The preposition "in" with the abl case can mean:
1. in, on, at (space)
2. within (time)
3. in accordance with/regard to/the case of.
In this case "on/in the street" and "on the road" are valid translations.
why can't we say: in the street is a poet? The problem with saying "The poet is in the street", is the suggestion that we know this poet already, that we had mentioned him before.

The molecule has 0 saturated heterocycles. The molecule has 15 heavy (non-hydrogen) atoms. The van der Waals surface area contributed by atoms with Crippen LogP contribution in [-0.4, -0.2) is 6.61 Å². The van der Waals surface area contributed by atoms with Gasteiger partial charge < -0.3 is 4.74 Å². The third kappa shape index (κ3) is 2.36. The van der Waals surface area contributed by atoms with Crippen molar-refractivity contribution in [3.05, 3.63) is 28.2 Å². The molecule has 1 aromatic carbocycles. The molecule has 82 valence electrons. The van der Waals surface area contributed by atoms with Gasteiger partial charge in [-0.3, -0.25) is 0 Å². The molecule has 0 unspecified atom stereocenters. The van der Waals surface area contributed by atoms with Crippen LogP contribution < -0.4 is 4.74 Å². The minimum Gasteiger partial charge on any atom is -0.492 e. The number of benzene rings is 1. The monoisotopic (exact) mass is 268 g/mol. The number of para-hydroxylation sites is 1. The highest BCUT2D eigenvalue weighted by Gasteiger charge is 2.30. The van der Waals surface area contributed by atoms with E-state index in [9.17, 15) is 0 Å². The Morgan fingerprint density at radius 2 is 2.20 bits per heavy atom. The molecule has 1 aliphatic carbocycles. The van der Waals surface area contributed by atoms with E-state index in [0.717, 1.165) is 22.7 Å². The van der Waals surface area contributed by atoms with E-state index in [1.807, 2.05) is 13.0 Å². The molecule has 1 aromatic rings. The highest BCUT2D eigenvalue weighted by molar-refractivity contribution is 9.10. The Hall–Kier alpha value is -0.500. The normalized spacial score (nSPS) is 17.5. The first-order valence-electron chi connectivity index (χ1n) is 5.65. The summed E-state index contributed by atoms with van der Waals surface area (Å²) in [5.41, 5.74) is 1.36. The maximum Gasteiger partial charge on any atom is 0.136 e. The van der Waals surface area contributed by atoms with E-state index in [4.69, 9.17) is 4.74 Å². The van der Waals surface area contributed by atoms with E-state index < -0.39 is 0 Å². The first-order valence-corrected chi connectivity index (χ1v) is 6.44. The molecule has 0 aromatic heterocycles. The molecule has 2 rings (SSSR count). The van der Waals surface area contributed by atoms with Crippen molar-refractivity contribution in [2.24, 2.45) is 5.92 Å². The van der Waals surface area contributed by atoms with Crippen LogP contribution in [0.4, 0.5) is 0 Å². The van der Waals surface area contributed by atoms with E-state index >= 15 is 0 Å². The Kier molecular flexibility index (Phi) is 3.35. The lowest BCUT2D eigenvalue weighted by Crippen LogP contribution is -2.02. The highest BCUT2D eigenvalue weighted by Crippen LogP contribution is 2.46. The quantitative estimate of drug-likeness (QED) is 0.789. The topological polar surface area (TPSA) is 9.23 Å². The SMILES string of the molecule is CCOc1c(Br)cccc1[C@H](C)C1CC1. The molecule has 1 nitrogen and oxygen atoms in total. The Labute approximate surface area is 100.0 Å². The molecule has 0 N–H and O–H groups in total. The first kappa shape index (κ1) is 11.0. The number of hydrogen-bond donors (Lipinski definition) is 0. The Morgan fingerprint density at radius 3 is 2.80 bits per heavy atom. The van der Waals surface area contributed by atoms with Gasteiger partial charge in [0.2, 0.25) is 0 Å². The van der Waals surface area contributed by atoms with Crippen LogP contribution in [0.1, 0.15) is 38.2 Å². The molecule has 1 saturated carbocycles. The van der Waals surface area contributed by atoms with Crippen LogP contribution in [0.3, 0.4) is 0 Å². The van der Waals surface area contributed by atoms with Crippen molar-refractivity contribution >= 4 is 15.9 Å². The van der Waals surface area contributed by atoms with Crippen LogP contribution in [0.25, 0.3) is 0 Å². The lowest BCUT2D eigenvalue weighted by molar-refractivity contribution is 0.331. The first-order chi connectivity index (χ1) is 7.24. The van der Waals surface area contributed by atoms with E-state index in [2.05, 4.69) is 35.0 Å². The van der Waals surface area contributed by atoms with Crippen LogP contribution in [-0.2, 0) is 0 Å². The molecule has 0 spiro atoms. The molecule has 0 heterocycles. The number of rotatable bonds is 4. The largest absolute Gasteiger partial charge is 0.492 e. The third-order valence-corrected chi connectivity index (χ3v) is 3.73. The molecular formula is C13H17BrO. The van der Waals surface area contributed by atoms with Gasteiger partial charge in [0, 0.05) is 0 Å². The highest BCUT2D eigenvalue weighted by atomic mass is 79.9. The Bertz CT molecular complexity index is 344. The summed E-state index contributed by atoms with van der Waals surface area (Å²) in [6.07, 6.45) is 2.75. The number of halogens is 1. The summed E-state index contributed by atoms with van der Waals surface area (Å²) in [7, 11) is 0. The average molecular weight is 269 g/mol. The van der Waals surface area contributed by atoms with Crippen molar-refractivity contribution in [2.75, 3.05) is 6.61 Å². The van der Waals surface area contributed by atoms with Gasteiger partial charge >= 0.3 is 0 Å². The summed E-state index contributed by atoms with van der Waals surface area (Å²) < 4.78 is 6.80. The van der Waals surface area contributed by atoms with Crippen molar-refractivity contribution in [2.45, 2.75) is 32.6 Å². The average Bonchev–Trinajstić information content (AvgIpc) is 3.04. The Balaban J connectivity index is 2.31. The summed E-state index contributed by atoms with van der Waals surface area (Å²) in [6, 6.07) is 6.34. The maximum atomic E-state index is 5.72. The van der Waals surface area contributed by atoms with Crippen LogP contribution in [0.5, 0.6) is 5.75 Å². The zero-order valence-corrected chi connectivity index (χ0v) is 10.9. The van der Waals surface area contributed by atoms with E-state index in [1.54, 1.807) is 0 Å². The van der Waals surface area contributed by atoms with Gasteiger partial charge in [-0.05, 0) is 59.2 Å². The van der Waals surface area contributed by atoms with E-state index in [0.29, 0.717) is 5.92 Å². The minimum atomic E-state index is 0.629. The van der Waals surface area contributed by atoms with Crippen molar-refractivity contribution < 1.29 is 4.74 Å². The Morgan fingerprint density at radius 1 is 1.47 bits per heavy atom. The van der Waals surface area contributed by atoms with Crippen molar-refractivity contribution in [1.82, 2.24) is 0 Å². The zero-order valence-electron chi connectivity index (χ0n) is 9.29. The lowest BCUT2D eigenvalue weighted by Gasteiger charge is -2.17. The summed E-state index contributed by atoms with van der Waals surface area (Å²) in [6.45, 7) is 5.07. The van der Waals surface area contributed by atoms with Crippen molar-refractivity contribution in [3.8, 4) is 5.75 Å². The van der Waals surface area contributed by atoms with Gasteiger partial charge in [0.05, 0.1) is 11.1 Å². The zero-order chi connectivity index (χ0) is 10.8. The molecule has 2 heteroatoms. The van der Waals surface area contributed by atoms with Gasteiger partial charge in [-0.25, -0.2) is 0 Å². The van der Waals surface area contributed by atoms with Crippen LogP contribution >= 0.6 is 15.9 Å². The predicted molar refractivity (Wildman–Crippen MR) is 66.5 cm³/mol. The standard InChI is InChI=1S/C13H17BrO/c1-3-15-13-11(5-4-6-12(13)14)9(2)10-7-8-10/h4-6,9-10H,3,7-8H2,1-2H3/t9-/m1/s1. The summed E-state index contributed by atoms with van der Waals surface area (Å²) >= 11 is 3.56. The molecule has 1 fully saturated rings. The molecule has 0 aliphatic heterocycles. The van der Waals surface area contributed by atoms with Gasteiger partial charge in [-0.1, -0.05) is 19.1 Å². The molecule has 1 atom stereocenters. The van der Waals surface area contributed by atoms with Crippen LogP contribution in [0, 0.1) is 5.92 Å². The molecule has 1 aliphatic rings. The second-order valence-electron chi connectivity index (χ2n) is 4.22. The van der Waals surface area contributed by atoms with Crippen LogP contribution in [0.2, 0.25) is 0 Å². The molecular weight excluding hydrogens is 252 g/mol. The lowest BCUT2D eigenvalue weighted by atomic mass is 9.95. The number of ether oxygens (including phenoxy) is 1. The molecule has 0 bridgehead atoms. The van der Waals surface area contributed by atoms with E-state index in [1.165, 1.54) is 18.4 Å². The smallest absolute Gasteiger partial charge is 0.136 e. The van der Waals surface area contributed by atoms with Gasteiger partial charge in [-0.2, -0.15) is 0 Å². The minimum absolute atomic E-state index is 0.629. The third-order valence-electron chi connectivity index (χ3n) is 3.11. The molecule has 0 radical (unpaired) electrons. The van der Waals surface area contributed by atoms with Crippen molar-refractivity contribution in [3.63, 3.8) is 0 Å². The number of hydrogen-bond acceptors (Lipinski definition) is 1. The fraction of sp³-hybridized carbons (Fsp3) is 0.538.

A poet is in the street would be more normal English word order.
Look out, Cinna!
Why don't accept "poet is in the street"
without the "THE"?
English requires "the" in this case. No native speaker would say "poet is in the street".